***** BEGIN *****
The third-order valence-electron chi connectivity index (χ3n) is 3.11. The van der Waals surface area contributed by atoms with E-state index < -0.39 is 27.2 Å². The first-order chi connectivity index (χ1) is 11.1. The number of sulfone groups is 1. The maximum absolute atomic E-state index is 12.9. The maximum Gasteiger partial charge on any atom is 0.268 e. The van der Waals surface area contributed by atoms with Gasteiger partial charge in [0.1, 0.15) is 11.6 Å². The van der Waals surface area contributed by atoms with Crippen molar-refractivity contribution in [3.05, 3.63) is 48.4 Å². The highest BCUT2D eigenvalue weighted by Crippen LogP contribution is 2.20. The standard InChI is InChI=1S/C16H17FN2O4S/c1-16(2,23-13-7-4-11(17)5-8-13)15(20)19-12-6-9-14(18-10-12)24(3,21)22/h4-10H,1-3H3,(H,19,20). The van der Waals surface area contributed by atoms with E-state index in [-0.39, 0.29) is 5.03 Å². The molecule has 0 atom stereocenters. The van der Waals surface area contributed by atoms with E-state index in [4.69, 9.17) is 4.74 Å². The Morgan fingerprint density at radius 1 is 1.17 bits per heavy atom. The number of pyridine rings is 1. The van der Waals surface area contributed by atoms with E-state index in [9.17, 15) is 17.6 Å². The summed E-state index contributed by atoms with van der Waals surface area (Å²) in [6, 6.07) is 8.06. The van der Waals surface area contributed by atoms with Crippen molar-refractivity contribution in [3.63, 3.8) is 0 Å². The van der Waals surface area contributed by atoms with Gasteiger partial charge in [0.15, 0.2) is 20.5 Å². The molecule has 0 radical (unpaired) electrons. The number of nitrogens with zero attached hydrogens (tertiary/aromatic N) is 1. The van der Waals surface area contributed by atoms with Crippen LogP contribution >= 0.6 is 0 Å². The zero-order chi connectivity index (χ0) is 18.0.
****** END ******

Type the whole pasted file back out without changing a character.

The third-order valence-electron chi connectivity index (χ3n) is 3.11. The van der Waals surface area contributed by atoms with E-state index < -0.39 is 27.2 Å². The first-order chi connectivity index (χ1) is 11.1. The number of sulfone groups is 1. The maximum absolute atomic E-state index is 12.9. The maximum Gasteiger partial charge on any atom is 0.268 e. The van der Waals surface area contributed by atoms with Gasteiger partial charge in [0.1, 0.15) is 11.6 Å². The van der Waals surface area contributed by atoms with Crippen molar-refractivity contribution in [3.05, 3.63) is 48.4 Å². The highest BCUT2D eigenvalue weighted by Crippen LogP contribution is 2.20. The standard InChI is InChI=1S/C16H17FN2O4S/c1-16(2,23-13-7-4-11(17)5-8-13)15(20)19-12-6-9-14(18-10-12)24(3,21)22/h4-10H,1-3H3,(H,19,20). The van der Waals surface area contributed by atoms with E-state index in [-0.39, 0.29) is 5.03 Å². The molecule has 0 atom stereocenters. The van der Waals surface area contributed by atoms with E-state index in [4.69, 9.17) is 4.74 Å². The Morgan fingerprint density at radius 1 is 1.17 bits per heavy atom. The number of pyridine rings is 1. The van der Waals surface area contributed by atoms with E-state index in [9.17, 15) is 17.6 Å². The summed E-state index contributed by atoms with van der Waals surface area (Å²) in [6, 6.07) is 8.06. The van der Waals surface area contributed by atoms with Crippen molar-refractivity contribution in [3.63, 3.8) is 0 Å². The van der Waals surface area contributed by atoms with Gasteiger partial charge in [0.15, 0.2) is 20.5 Å². The molecule has 0 radical (unpaired) electrons. The number of nitrogens with zero attached hydrogens (tertiary/aromatic N) is 1. The van der Waals surface area contributed by atoms with Crippen LogP contribution >= 0.6 is 0 Å². The zero-order chi connectivity index (χ0) is 18.0.